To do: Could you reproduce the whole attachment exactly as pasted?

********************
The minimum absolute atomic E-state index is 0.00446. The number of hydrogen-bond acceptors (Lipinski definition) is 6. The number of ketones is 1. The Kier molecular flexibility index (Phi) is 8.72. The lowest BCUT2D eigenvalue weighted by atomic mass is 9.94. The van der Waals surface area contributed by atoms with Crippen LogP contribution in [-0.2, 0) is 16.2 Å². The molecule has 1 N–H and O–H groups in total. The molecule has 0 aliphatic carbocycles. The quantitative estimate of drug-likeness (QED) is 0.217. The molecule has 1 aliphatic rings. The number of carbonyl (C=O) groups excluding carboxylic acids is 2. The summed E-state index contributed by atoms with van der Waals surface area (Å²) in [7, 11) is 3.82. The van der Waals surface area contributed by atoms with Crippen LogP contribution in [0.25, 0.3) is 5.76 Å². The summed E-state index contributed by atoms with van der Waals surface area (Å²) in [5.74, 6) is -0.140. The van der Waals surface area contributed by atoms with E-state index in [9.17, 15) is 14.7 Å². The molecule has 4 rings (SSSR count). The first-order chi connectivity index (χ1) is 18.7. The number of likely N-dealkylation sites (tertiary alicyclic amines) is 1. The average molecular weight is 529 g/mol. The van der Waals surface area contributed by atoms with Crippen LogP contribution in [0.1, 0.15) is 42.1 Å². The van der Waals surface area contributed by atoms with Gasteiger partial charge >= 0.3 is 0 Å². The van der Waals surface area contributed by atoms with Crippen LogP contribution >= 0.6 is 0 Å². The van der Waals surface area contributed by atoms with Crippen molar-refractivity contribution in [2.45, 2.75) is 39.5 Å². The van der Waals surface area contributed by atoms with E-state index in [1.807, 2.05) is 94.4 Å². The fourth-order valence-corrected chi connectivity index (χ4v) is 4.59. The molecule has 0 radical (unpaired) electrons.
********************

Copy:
The minimum absolute atomic E-state index is 0.00446. The number of hydrogen-bond acceptors (Lipinski definition) is 6. The number of ketones is 1. The Kier molecular flexibility index (Phi) is 8.72. The lowest BCUT2D eigenvalue weighted by atomic mass is 9.94. The van der Waals surface area contributed by atoms with Crippen LogP contribution in [-0.2, 0) is 16.2 Å². The molecule has 1 N–H and O–H groups in total. The molecule has 0 aliphatic carbocycles. The quantitative estimate of drug-likeness (QED) is 0.217. The molecule has 1 aliphatic rings. The number of carbonyl (C=O) groups excluding carboxylic acids is 2. The summed E-state index contributed by atoms with van der Waals surface area (Å²) in [7, 11) is 3.82. The van der Waals surface area contributed by atoms with Crippen LogP contribution in [0.25, 0.3) is 5.76 Å². The summed E-state index contributed by atoms with van der Waals surface area (Å²) in [5.74, 6) is -0.140. The van der Waals surface area contributed by atoms with E-state index in [9.17, 15) is 14.7 Å². The molecule has 4 rings (SSSR count). The first-order chi connectivity index (χ1) is 18.7. The number of likely N-dealkylation sites (tertiary alicyclic amines) is 1. The average molecular weight is 529 g/mol. The van der Waals surface area contributed by atoms with Crippen LogP contribution in [0.1, 0.15) is 42.1 Å². The van der Waals surface area contributed by atoms with Gasteiger partial charge >= 0.3 is 0 Å². The van der Waals surface area contributed by atoms with Crippen LogP contribution >= 0.6 is 0 Å². The van der Waals surface area contributed by atoms with Crippen molar-refractivity contribution in [2.45, 2.75) is 39.5 Å². The van der Waals surface area contributed by atoms with E-state index in [1.807, 2.05) is 94.4 Å². The fourth-order valence-corrected chi connectivity index (χ4v) is 4.59. The molecule has 0 radical (unpaired) electrons.